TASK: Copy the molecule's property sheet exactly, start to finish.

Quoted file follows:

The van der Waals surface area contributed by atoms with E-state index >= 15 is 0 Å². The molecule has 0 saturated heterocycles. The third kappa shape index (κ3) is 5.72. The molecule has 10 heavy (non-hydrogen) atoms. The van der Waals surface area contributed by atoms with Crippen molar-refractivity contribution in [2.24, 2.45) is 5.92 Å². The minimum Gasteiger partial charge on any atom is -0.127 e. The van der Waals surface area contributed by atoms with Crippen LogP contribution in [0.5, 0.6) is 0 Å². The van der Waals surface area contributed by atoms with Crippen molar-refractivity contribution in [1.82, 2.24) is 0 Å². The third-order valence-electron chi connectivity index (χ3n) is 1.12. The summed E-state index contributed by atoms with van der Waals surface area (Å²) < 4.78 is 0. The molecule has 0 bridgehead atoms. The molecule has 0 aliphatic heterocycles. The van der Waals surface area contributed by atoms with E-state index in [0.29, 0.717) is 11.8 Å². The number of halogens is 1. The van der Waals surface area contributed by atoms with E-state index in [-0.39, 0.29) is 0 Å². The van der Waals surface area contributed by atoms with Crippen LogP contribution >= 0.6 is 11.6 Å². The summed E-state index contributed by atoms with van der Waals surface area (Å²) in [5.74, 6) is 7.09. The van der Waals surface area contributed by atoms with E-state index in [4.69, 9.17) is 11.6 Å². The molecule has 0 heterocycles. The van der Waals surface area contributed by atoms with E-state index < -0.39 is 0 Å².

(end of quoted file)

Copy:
The van der Waals surface area contributed by atoms with E-state index >= 15 is 0 Å². The molecule has 0 saturated heterocycles. The third kappa shape index (κ3) is 5.72. The molecule has 10 heavy (non-hydrogen) atoms. The van der Waals surface area contributed by atoms with Crippen molar-refractivity contribution in [2.24, 2.45) is 5.92 Å². The minimum Gasteiger partial charge on any atom is -0.127 e. The van der Waals surface area contributed by atoms with Crippen LogP contribution in [0.5, 0.6) is 0 Å². The van der Waals surface area contributed by atoms with Crippen molar-refractivity contribution in [1.82, 2.24) is 0 Å². The third-order valence-electron chi connectivity index (χ3n) is 1.12. The summed E-state index contributed by atoms with van der Waals surface area (Å²) < 4.78 is 0. The molecule has 0 bridgehead atoms. The molecule has 0 aliphatic heterocycles. The van der Waals surface area contributed by atoms with E-state index in [0.29, 0.717) is 11.8 Å². The number of halogens is 1. The van der Waals surface area contributed by atoms with E-state index in [-0.39, 0.29) is 0 Å². The van der Waals surface area contributed by atoms with Crippen LogP contribution >= 0.6 is 11.6 Å². The summed E-state index contributed by atoms with van der Waals surface area (Å²) in [5.74, 6) is 7.09. The van der Waals surface area contributed by atoms with E-state index in [4.69, 9.17) is 11.6 Å². The molecule has 0 heterocycles. The van der Waals surface area contributed by atoms with E-state index < -0.39 is 0 Å².